As I mentioned recently, I’ve done absolutely abysmally on my goal of reading 17 books in 2017. I did managed to finish off two of the books I was reading when I wrote that last posting, so I upped my total number of books read in 2017 to four instead of two, but it’s still pretty sad.
For the record, the four books were:
And here are some stats that Good Reads gave me on those books:
I have high hopes that 2018 will be a better year for me for reading because (a) four books is a pretty low bar to set, (b) my book club is getting rebooted, so that will give me several book reading opportunities/motivation, and (c) I’m hoping that my office will get moved to a more transit-friendly location soon in the new year, so that I’ll have more Skytrain book reading time in 2018 than I did this year.
Anyone have any good book suggestions for me?
So I was asked to call a friend’s Google Voice number and leave a message, because he wanted to see how well it would be transcribed. Google Voice, for the unintiated, is a super awesome thing where you get a phone number where people can call you and you can have that number forwarded to whichever of your phones you want at any given time, plus you can screen voicemail messages as people leave them, and any voicemail messages you get are transcribed and sent to you. It’s all amazing and wonderful and FREE, except for the minor fact that you can’t have it if you live in Canada. Anyway, I was asked to leave a message and then my friend sent me the transcript that they received from Google Voice. And the transcript is full of awesome:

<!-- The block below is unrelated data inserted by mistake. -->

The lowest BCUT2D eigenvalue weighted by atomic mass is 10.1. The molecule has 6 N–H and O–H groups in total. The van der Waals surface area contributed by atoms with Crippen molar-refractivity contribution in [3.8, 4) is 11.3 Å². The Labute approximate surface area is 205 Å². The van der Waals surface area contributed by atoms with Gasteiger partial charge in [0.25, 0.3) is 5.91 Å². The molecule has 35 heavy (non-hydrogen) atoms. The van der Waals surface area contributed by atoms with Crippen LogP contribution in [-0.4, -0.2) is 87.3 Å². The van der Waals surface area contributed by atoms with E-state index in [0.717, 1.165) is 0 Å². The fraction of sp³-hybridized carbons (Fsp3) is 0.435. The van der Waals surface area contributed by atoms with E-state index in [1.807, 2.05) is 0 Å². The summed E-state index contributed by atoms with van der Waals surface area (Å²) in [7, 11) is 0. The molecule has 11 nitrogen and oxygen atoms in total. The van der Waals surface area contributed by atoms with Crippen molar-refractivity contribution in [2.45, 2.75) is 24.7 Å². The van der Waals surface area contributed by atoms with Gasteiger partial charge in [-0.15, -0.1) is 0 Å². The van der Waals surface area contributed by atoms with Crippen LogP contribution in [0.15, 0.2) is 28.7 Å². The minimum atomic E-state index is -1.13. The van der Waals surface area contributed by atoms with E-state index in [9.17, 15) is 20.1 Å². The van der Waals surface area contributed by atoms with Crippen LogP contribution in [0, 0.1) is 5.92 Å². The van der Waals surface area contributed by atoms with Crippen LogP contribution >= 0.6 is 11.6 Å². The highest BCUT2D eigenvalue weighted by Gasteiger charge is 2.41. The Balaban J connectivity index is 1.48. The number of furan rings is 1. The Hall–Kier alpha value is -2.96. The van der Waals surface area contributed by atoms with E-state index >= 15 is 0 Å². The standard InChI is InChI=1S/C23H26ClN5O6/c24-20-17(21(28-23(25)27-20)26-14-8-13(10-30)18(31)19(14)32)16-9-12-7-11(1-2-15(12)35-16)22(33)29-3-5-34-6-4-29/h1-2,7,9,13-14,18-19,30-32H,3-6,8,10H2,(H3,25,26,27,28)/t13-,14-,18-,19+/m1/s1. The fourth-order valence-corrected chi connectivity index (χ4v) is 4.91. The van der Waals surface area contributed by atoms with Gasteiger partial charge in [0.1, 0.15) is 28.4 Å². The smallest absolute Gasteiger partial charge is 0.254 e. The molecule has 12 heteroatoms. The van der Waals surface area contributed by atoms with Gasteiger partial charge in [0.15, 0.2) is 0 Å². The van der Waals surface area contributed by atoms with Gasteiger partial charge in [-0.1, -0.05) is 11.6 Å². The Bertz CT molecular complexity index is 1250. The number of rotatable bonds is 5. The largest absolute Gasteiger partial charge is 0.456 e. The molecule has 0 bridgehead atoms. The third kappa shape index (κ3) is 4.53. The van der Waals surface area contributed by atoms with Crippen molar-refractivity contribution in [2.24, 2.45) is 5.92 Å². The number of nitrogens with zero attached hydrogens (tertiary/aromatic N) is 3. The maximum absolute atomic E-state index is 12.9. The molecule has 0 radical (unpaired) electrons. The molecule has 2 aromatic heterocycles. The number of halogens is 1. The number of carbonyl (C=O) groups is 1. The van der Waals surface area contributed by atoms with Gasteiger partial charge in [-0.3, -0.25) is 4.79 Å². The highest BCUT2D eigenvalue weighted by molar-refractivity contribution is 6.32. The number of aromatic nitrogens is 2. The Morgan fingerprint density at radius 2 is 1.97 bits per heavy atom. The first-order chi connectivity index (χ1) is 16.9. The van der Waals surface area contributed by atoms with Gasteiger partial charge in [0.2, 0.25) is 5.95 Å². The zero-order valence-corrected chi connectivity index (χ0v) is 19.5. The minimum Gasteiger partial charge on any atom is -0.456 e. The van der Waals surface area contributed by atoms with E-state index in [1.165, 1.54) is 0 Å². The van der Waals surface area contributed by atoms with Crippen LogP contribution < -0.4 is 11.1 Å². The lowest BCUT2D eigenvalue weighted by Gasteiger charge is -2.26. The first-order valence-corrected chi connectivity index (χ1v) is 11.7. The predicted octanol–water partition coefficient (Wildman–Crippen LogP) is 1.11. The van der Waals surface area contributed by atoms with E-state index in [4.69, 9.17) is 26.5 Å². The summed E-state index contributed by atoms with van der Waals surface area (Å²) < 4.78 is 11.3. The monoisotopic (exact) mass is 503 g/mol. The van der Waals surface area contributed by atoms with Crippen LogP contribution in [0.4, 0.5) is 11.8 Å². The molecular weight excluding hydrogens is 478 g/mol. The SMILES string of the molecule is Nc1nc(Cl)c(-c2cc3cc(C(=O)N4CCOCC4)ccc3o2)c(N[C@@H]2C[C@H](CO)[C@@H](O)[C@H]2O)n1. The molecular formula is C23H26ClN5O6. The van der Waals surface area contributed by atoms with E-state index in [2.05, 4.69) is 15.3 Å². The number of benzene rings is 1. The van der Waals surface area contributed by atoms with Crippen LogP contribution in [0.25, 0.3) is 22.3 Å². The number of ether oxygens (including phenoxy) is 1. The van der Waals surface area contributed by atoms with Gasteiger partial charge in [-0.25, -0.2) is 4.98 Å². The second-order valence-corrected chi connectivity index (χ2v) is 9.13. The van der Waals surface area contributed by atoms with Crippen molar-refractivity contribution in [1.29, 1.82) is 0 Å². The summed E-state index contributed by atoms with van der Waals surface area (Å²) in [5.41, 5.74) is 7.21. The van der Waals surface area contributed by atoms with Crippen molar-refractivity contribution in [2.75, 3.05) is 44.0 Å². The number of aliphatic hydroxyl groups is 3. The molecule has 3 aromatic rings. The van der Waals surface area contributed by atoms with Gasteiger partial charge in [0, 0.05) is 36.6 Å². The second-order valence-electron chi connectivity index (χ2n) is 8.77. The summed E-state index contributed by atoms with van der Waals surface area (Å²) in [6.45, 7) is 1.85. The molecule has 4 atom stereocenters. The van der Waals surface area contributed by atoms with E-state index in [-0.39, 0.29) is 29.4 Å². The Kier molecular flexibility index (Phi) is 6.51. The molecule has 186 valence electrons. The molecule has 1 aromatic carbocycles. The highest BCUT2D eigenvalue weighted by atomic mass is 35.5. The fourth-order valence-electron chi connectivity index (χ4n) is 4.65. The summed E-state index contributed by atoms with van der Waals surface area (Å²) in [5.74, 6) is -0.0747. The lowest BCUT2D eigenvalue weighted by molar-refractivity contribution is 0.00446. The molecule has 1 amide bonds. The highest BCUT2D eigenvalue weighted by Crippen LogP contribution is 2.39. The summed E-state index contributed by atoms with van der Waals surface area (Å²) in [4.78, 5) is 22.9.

And I did leave a message after the tone. This is Dr. At no
Marian is dead. No calling you from Vancouver, British
Columbia 3, British Columbia, but we don’t tell anybody,
calling from my computer. Men for rent today. Well, me
saint call me on the plane and so.
Anyone care to guess what I was *actually* saying in that message?
A few weeks ago I mentioned that my run tracking app, which uses the iPhone’s GPS to map out where you run as you run, occasionally has crazy ideas about where I actually ran. In the comments, extragoode mentioned that it was possible that sometimes the phone might lose its GPS connection for a second and jump to using cell towers instead until the GPS kicks back in. I’m guessing that’s what happened on tonight’s run (planned route in blue, “actual” route in red):
because I’m pretty sure I did not traverse False Creek like this!
So, remember last week when I told you about how Telus had “generously” offered me a service that I already pay for in honour of my birthday on a day that isn’t my birthday? Well, every time I post something on my blog, a tweet is automatically generated with a link to that posting. And within 10 minutes of my tweet, I had received this reply from Telus support:
Wow, I thought, seems like Telus is actually listening to customer complaints and trying to do something about it – even though, in truth, it wasn’t like it really needed “fixing,” since they weren’t actually *doing* anything. But nice to know they are paying attention, right? So I followed the @TelusSupport account and sent them a DM. And then – THEY NEVER FREAKING CALLED ME! Seriously. Why on earth would you ask someone to give you their phone number so they can call you to fix the problem they are complaining about, but never call?? That makes them look even worse that if they’d ignored my complaint! Guess I’ll just chalk it up to yet another case of lousy service from Telus!
So, yeah, thanks for nothing, Anthony from Telus Support!